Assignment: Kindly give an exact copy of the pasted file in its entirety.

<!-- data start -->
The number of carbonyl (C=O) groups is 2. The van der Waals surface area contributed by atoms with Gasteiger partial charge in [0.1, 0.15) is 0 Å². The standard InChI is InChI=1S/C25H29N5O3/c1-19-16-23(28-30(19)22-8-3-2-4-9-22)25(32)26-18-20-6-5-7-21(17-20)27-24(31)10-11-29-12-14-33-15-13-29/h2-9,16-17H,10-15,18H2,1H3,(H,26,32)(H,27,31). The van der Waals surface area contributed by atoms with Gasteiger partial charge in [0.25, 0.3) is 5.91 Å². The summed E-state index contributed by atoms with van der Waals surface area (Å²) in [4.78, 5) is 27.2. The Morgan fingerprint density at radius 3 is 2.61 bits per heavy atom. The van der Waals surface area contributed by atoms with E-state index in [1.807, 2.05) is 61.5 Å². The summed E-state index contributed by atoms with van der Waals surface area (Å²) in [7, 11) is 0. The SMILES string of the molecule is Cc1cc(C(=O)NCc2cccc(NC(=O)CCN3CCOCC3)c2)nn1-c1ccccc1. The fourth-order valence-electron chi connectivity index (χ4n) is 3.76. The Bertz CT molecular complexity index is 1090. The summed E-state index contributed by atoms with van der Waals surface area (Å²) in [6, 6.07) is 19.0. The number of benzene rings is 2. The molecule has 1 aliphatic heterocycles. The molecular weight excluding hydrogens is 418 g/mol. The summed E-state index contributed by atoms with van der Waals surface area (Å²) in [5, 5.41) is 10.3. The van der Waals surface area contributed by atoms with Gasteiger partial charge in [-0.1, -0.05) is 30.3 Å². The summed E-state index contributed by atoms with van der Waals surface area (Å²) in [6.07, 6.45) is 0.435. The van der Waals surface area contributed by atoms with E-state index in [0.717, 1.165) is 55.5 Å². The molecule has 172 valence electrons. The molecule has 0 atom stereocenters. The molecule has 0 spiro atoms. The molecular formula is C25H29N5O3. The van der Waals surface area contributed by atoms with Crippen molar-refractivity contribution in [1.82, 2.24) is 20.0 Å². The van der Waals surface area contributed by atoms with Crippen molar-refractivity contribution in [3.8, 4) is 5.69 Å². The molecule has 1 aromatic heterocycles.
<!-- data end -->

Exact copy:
The number of carbonyl (C=O) groups is 2. The van der Waals surface area contributed by atoms with Gasteiger partial charge in [0.1, 0.15) is 0 Å². The standard InChI is InChI=1S/C25H29N5O3/c1-19-16-23(28-30(19)22-8-3-2-4-9-22)25(32)26-18-20-6-5-7-21(17-20)27-24(31)10-11-29-12-14-33-15-13-29/h2-9,16-17H,10-15,18H2,1H3,(H,26,32)(H,27,31). The van der Waals surface area contributed by atoms with Gasteiger partial charge in [0.25, 0.3) is 5.91 Å². The summed E-state index contributed by atoms with van der Waals surface area (Å²) in [4.78, 5) is 27.2. The Morgan fingerprint density at radius 3 is 2.61 bits per heavy atom. The van der Waals surface area contributed by atoms with E-state index in [1.807, 2.05) is 61.5 Å². The summed E-state index contributed by atoms with van der Waals surface area (Å²) in [7, 11) is 0. The SMILES string of the molecule is Cc1cc(C(=O)NCc2cccc(NC(=O)CCN3CCOCC3)c2)nn1-c1ccccc1. The fourth-order valence-electron chi connectivity index (χ4n) is 3.76. The Bertz CT molecular complexity index is 1090. The summed E-state index contributed by atoms with van der Waals surface area (Å²) in [6, 6.07) is 19.0. The number of benzene rings is 2. The molecule has 1 aliphatic heterocycles. The molecular weight excluding hydrogens is 418 g/mol. The summed E-state index contributed by atoms with van der Waals surface area (Å²) in [5, 5.41) is 10.3. The van der Waals surface area contributed by atoms with Gasteiger partial charge in [-0.1, -0.05) is 30.3 Å². The summed E-state index contributed by atoms with van der Waals surface area (Å²) in [6.07, 6.45) is 0.435. The van der Waals surface area contributed by atoms with E-state index in [0.717, 1.165) is 55.5 Å². The molecule has 172 valence electrons. The molecule has 0 atom stereocenters. The molecule has 0 spiro atoms. The molecular formula is C25H29N5O3. The van der Waals surface area contributed by atoms with Crippen molar-refractivity contribution in [1.82, 2.24) is 20.0 Å². The van der Waals surface area contributed by atoms with Crippen molar-refractivity contribution in [3.8, 4) is 5.69 Å². The molecule has 1 aromatic heterocycles.